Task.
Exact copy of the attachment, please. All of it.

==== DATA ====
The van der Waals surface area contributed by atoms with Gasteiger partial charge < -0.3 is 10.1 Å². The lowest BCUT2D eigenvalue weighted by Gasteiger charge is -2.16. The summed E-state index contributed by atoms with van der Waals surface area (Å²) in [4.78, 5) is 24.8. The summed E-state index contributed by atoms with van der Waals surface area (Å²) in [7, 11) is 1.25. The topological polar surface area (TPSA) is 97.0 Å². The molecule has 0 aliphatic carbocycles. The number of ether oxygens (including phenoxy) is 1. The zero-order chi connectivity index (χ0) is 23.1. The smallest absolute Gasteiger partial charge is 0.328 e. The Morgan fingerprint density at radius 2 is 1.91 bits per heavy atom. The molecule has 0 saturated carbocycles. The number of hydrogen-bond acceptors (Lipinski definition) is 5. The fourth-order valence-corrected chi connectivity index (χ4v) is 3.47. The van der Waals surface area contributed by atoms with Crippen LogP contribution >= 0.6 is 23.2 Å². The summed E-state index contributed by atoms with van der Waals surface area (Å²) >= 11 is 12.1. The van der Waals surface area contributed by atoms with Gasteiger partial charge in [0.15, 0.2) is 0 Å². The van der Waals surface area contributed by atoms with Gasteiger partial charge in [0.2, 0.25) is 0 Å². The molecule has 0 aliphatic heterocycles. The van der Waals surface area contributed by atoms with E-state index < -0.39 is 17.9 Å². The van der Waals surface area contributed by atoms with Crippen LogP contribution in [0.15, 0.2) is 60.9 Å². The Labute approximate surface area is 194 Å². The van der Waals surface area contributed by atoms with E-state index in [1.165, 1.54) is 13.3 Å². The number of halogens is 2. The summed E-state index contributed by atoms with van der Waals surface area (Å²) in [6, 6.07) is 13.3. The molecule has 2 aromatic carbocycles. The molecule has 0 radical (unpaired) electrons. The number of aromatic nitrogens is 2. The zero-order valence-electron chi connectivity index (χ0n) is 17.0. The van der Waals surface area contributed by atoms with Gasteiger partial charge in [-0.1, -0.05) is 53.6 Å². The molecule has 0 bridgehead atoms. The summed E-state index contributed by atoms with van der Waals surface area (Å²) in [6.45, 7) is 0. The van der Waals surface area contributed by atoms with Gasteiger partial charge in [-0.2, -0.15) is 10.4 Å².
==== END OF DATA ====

The van der Waals surface area contributed by atoms with Gasteiger partial charge < -0.3 is 10.1 Å². The lowest BCUT2D eigenvalue weighted by Gasteiger charge is -2.16. The summed E-state index contributed by atoms with van der Waals surface area (Å²) in [4.78, 5) is 24.8. The summed E-state index contributed by atoms with van der Waals surface area (Å²) in [7, 11) is 1.25. The topological polar surface area (TPSA) is 97.0 Å². The molecule has 0 aliphatic carbocycles. The number of ether oxygens (including phenoxy) is 1. The zero-order chi connectivity index (χ0) is 23.1. The smallest absolute Gasteiger partial charge is 0.328 e. The Morgan fingerprint density at radius 2 is 1.91 bits per heavy atom. The molecule has 0 saturated carbocycles. The number of hydrogen-bond acceptors (Lipinski definition) is 5. The fourth-order valence-corrected chi connectivity index (χ4v) is 3.47. The van der Waals surface area contributed by atoms with Crippen LogP contribution >= 0.6 is 23.2 Å². The summed E-state index contributed by atoms with van der Waals surface area (Å²) >= 11 is 12.1. The van der Waals surface area contributed by atoms with Gasteiger partial charge in [0.15, 0.2) is 0 Å². The van der Waals surface area contributed by atoms with Gasteiger partial charge in [0.2, 0.25) is 0 Å². The molecule has 0 aliphatic heterocycles. The van der Waals surface area contributed by atoms with E-state index < -0.39 is 17.9 Å². The van der Waals surface area contributed by atoms with Crippen LogP contribution in [0.15, 0.2) is 60.9 Å². The Labute approximate surface area is 194 Å². The van der Waals surface area contributed by atoms with E-state index in [1.165, 1.54) is 13.3 Å². The number of halogens is 2. The summed E-state index contributed by atoms with van der Waals surface area (Å²) in [6, 6.07) is 13.3. The molecule has 2 aromatic carbocycles. The molecule has 0 radical (unpaired) electrons. The number of aromatic nitrogens is 2. The zero-order valence-electron chi connectivity index (χ0n) is 17.0. The van der Waals surface area contributed by atoms with Gasteiger partial charge in [-0.1, -0.05) is 53.6 Å². The molecule has 0 bridgehead atoms. The summed E-state index contributed by atoms with van der Waals surface area (Å²) in [6.45, 7) is 0. The van der Waals surface area contributed by atoms with Gasteiger partial charge in [-0.2, -0.15) is 10.4 Å².